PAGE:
Astronomers have found a massive rotating disc galaxy that formed just 1.5 billion years after the Big Bang, when the Universe was only 10% of its current age.
Galaxy DLA0817g is the most distant such galaxy ever observed and challenges traditional models of galaxy formation, Marcel Neeleman and colleagues write in a paper in the journal Nature.
Nicknamed the Wolfe Disc after the late astronomer Arthur M Wolfe, it is estimated to have a mass 72 billion times that of the Sun, with the disc spinning at around 272 kilometres per second.
It was first observed in 2017 using the ESO’s Atacama Large Millimeter/submillimeter Array (ALMA) in Chile.
“While previous studies hinted at the existence of these early rotating gas-rich disc galaxies, thanks to ALMA we now have unambiguous evidence that they occur…” says Neeleman, from Germany’s Max Planck Institute for Astronomy.
According to the current understanding of cosmology, galaxies are expected to be built up in a hierarchical order. Dark matter halos are thought to develop, drawing in surrounding gas and merging into larger structures from which stars form, leading to the growth of a galaxy.
The traditional view suggests that the infalling gas is heated, resulting in a spherical structure that can only support the formation of a disc once the central region cools.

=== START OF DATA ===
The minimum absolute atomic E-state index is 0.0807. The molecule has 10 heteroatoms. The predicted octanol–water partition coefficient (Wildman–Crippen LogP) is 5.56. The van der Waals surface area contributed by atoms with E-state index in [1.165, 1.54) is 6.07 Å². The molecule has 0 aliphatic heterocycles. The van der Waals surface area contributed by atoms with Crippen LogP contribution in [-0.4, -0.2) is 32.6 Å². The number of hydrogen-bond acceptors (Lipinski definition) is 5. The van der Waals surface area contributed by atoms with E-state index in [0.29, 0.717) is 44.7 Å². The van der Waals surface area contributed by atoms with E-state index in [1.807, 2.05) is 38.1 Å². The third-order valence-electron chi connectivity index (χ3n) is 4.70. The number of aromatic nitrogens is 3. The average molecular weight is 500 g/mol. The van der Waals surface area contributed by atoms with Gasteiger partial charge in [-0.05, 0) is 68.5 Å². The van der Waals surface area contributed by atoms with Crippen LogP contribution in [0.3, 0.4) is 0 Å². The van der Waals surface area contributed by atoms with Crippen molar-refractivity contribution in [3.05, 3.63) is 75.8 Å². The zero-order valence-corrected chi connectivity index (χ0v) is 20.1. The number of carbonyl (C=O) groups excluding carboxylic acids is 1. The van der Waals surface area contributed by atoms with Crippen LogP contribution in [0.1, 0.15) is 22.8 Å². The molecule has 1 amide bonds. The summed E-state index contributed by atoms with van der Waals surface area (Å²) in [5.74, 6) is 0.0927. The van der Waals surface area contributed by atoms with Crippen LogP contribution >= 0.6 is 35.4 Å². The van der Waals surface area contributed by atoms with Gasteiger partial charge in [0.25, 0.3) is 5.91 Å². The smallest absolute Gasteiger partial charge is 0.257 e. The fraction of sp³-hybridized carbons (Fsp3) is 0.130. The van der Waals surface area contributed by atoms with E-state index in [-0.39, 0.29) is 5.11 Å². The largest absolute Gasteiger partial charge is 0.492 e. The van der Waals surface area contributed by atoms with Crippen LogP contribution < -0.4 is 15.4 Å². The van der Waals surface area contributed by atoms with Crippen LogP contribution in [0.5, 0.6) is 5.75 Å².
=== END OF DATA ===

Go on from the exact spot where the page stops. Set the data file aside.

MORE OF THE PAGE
However, the discovery of DLA0817g, when the Universe was so young, indicates that other growth processes must have dominated, Neeleman and colleagues say.
“The existence of such a massive, rotationally supported, cold disc galaxy when the Universe was only 1.5 billion years old favours formation through either cold-mode accretion or mergers, although its large rotational velocity and large content of cold gas remain challenging to reproduce with most numerical simulations,” they write in their paper.
However, in an accompanying News & Views article in Nature, Alfred Tiley from the University of Western Australia emphasises that this finding is based on a single galaxy, and similar observations of larger numbers of galaxies are needed to determine whether cold-mode accretion was a common mode of galaxy formation.
Neeleman’s team found the galaxy when they examined the light from a more distant quasar. The light was absorbed as it passed through a massive reservoir of hydrogen gas surrounding the galaxy, which then revealed itself.
Rather than looking for direct light from extremely bright but rarer galaxies, astronomers use this “absorption” method to find fainter, more normal galaxies in the early Universe.
“The fact that we found the Wolfe Disc using this method, tells us that it belongs to the normal population of galaxies present at early times,” says Neeleman.
“When our newest observations with ALMA surprisingly showed that it is rotating, we realised that early rotating disc galaxies are not as rare as we thought and that there should be a lot more of them out there.”
In radio wavelengths, ALMA looked at the galaxy’s movements and mass of atomic gas and dust while the VLA measured the amount of molecular mass – the fuel for star formation. In UV-light, Hubble observed massive stars. “The star formation rate in the Wolfe Disc is at least 10 times higher than in our own galaxy,” says co-author J Xavier Prochaska, from the University of California, US. “It must be one of the most productive disc galaxies in the early Universe.”
Nick Carne is editor of Cosmos digital and editorial manager for The Royal Institution of Australia.
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